In some instances the group may band together and switch off from the lesson and learning process. They might start talking amongst themselves about any given subject other than the one they should be. My way of dealing with this is to stand arms folded, head to one side, eyes moving from one student to the other in silence until one or two of them stop talking and look back at me. Once this weakening begins I can then exploit it by saying ‘Thank you. Can we now continue with what we are supposed to be doing’. This usually works better than raising my voice and threatening all sorts of actions they know will never happen.

Asking the students for their opinions and views on a subject can encourage group interaction. This can start with something that has nothing to do with the lesson. It could be music, fashion, football or whatever. If I have detected through their body language or certain words that they are not in a mode receptive to learning, then I might start a group discussion this way. I use the playback technique to reinforce learning within the group, i.e. when I am describing a certain decorating process/skill I often use a key word like Preparation and emphasise it over and over. Later I would stop and say ‘What’s the word that I am looking for?’ and the group would usually chorus it out loud. This demonstrates to me that learning is taking place.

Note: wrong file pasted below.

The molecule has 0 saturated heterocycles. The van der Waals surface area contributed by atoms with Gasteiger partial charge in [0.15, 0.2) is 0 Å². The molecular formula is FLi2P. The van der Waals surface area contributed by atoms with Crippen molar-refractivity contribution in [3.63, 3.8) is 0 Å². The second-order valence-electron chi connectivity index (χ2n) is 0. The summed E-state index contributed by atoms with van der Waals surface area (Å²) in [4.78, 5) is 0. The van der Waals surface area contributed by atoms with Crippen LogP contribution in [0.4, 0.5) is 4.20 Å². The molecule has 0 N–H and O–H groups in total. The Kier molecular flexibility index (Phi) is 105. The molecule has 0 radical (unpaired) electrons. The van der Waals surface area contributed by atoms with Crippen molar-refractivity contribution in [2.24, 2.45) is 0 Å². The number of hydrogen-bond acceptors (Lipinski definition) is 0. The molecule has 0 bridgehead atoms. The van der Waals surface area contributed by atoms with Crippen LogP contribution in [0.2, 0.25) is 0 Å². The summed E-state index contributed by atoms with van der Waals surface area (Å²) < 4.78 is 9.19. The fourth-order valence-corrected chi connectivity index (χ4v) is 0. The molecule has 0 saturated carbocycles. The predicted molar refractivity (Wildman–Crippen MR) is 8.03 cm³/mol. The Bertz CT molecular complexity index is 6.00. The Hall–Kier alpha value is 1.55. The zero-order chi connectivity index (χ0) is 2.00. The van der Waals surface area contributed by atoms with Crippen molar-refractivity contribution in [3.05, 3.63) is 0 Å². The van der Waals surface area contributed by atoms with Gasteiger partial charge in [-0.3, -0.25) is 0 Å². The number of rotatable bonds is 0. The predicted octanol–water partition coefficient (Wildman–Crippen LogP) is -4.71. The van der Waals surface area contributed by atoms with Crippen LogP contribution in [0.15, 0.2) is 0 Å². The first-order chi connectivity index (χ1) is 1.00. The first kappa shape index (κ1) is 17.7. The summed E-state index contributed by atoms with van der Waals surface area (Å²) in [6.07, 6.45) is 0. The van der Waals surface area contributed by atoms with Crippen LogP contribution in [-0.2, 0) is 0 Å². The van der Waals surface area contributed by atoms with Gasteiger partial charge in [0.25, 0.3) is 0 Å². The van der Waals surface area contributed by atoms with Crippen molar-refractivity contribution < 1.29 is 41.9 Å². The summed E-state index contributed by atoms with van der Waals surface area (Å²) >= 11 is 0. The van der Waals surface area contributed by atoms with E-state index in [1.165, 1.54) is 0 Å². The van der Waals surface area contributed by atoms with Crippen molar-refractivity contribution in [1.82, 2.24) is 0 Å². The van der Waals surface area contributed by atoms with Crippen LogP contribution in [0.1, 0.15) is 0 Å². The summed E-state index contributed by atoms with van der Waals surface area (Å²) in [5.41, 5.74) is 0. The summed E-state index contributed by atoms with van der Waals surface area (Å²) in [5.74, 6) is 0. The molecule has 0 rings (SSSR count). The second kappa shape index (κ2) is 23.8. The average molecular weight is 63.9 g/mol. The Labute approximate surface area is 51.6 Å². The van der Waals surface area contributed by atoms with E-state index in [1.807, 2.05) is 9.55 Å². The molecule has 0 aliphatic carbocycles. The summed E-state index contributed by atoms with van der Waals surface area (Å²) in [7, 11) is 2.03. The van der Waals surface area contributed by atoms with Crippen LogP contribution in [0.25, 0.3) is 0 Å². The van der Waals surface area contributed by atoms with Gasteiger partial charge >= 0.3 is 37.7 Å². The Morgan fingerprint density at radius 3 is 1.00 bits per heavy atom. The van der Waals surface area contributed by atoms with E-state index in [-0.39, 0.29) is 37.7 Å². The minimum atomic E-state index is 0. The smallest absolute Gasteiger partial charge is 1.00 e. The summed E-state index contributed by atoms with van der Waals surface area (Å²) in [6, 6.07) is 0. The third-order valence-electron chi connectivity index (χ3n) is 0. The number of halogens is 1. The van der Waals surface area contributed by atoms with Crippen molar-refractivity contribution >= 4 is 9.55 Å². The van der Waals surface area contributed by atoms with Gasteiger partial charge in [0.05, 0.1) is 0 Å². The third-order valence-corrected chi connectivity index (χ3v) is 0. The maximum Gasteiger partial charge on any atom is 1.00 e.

Benjamin Bloom created his taxonomy to provide a framework for categorising test questions. (Bloom, B.S. ed. 1956. Taxonomy of educational objectives). The six levels of the taxonomy have question cues, which can help the learner identify the area of study needed. These lists of verbs can be used in the setting of questionnaires, assessment sheets, lesson plans ect. To test my student’s knowledge of a certain subject, I use verbs from these lists in the hope that they will help them select the correct answers. PART 6